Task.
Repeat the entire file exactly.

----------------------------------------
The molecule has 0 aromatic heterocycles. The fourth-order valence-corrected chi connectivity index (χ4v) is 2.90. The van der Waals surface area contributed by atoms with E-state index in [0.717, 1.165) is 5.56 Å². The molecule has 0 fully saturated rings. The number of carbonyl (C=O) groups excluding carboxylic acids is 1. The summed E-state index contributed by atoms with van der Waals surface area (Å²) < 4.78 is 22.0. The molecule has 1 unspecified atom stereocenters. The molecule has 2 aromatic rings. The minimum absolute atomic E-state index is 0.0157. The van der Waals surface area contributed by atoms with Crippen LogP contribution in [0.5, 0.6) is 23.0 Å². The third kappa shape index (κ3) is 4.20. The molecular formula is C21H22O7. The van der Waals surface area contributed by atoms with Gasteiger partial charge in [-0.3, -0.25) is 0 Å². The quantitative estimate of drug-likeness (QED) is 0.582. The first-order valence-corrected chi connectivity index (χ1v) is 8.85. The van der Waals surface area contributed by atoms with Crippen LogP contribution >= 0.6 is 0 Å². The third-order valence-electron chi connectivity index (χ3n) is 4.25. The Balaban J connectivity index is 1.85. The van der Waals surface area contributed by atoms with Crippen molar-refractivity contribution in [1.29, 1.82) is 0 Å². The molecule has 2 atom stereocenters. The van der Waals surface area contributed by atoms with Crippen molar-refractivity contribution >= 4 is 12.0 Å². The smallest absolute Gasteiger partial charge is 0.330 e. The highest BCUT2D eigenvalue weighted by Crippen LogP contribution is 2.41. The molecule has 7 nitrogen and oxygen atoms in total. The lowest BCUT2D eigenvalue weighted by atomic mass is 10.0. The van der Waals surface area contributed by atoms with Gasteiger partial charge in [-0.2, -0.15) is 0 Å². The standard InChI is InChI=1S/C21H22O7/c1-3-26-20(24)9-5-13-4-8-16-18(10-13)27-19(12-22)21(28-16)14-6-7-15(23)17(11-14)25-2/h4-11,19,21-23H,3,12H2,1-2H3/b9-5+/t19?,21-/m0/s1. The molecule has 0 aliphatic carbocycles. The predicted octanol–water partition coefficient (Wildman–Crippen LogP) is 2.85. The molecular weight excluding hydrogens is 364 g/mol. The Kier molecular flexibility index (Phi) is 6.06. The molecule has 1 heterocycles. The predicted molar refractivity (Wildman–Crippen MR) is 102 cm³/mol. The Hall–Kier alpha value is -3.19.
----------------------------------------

The molecule has 0 aromatic heterocycles. The fourth-order valence-corrected chi connectivity index (χ4v) is 2.90. The van der Waals surface area contributed by atoms with E-state index in [0.717, 1.165) is 5.56 Å². The molecule has 0 fully saturated rings. The number of carbonyl (C=O) groups excluding carboxylic acids is 1. The summed E-state index contributed by atoms with van der Waals surface area (Å²) < 4.78 is 22.0. The molecule has 1 unspecified atom stereocenters. The molecule has 2 aromatic rings. The minimum absolute atomic E-state index is 0.0157. The van der Waals surface area contributed by atoms with Crippen LogP contribution in [0.5, 0.6) is 23.0 Å². The third kappa shape index (κ3) is 4.20. The molecular formula is C21H22O7. The van der Waals surface area contributed by atoms with Gasteiger partial charge in [-0.3, -0.25) is 0 Å². The quantitative estimate of drug-likeness (QED) is 0.582. The first-order valence-corrected chi connectivity index (χ1v) is 8.85. The van der Waals surface area contributed by atoms with Crippen LogP contribution >= 0.6 is 0 Å². The third-order valence-electron chi connectivity index (χ3n) is 4.25. The Balaban J connectivity index is 1.85. The van der Waals surface area contributed by atoms with Crippen molar-refractivity contribution in [1.29, 1.82) is 0 Å². The molecule has 2 atom stereocenters. The van der Waals surface area contributed by atoms with Crippen molar-refractivity contribution >= 4 is 12.0 Å². The smallest absolute Gasteiger partial charge is 0.330 e. The highest BCUT2D eigenvalue weighted by Crippen LogP contribution is 2.41. The molecule has 7 nitrogen and oxygen atoms in total. The lowest BCUT2D eigenvalue weighted by atomic mass is 10.0. The van der Waals surface area contributed by atoms with Gasteiger partial charge in [-0.2, -0.15) is 0 Å². The standard InChI is InChI=1S/C21H22O7/c1-3-26-20(24)9-5-13-4-8-16-18(10-13)27-19(12-22)21(28-16)14-6-7-15(23)17(11-14)25-2/h4-11,19,21-23H,3,12H2,1-2H3/b9-5+/t19?,21-/m0/s1. The molecule has 0 aliphatic carbocycles. The predicted octanol–water partition coefficient (Wildman–Crippen LogP) is 2.85. The molecular weight excluding hydrogens is 364 g/mol. The Kier molecular flexibility index (Phi) is 6.06. The molecule has 1 heterocycles. The predicted molar refractivity (Wildman–Crippen MR) is 102 cm³/mol. The Hall–Kier alpha value is -3.19.